The Community-Campus Partnership (CCP) has awarded a $20,000 grant to School of Education Professor Suzanne Gulledge and the Carolina ACES (Academic Curriculum Enrichment Students) project. The grant will help bring UNC-Chapel Hill student mentors and specialized education programming to N.L. Dillard Middle School in Yanceyville, N.C.
Professor Gulledge, ACES project director said, “I hope that that the presence of Carolina students will enhance the learning experience for Caswell County’s middle school students and that this will be an enriching experience for everyone involved.”The ACES project will train UNC-Chapel Hill students to serve as classroom mentors for Yanceyville students in grades 6-8 at the only middle school in Caswell County. Approximately 10 to 12 UNC-Chapel Hill students will make weekly visits to Yanceyville throughout the fall 2010 semester. The college students will work to reinforce academic skills and habits that can raise the younger students’ potential for future academic success.
School of Education faculty will provide UNC-Chapel Hill students and Dillard School teachers with training in AVID (Advancement Via Individual Development), a nationally acclaimed program designed to support the academic achievement of young adolescents through work with college students in the school setting. Working together, local teachers and UNC-Chapel Hill students and faculty will design and implement the program in a way that will be most helpful to the Caswell County students. Local teachers will also be able to receive additional support from teachers in Orange and Durham counties who are experienced with the AVID model.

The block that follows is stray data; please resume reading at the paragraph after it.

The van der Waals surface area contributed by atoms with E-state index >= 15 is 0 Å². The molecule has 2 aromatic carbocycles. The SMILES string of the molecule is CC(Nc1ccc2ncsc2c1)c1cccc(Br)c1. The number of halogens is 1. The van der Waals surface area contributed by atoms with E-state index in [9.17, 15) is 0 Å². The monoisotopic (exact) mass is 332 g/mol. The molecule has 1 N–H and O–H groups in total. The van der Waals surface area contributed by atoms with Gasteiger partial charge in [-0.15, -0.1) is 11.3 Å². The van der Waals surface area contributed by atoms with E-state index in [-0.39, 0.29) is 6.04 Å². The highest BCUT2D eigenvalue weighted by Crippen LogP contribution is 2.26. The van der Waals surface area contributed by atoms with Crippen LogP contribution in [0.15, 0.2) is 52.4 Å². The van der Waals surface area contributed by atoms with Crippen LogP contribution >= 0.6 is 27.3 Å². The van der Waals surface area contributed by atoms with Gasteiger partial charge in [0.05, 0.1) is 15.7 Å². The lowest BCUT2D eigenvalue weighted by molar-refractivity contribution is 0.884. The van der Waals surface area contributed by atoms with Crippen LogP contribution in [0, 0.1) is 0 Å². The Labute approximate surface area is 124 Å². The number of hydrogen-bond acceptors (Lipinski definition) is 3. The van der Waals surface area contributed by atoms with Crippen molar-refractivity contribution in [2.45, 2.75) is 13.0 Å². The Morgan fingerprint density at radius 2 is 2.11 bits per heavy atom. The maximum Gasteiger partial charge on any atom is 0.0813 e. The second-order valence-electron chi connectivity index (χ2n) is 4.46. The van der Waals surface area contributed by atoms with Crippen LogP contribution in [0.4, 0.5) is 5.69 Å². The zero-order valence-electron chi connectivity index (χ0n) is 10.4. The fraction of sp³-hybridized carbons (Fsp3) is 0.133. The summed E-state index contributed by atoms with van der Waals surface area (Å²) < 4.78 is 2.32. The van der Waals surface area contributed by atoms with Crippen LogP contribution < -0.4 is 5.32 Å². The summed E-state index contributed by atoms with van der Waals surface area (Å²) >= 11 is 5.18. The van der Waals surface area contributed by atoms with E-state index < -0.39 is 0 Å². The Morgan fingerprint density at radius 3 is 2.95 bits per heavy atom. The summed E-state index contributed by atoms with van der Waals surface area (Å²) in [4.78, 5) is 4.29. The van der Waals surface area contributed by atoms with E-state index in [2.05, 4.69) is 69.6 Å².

Nicole McGhee, assistant principal at N.L. Dillard Middle School, said, “We are certain that this project’s one-on-one and small group instruction will provide a great opportunity for our students, and we hope this partnership with UNC-Chapel Hill will blossom into more opportunities.”
The Community-Campus Partnership offers small grants ranging from $500 to $20,000 to full-time faculty, staff, or students of UNC–Chapel Hill to support projects that align with local priorities in Caswell and/or Lenoir counties. Projects must build local capacity, skills, or knowledge to address current and future challenges in the areas of community and economic development, education, infrastructure, or public health; and/or improve the livability and viability of local communities.
Will Lambe authored the NC Rural Center report, Small Towns, Big Ideas, and he served as Director of the Community and Economic Development Program at the School of Government from 2009 to 2014.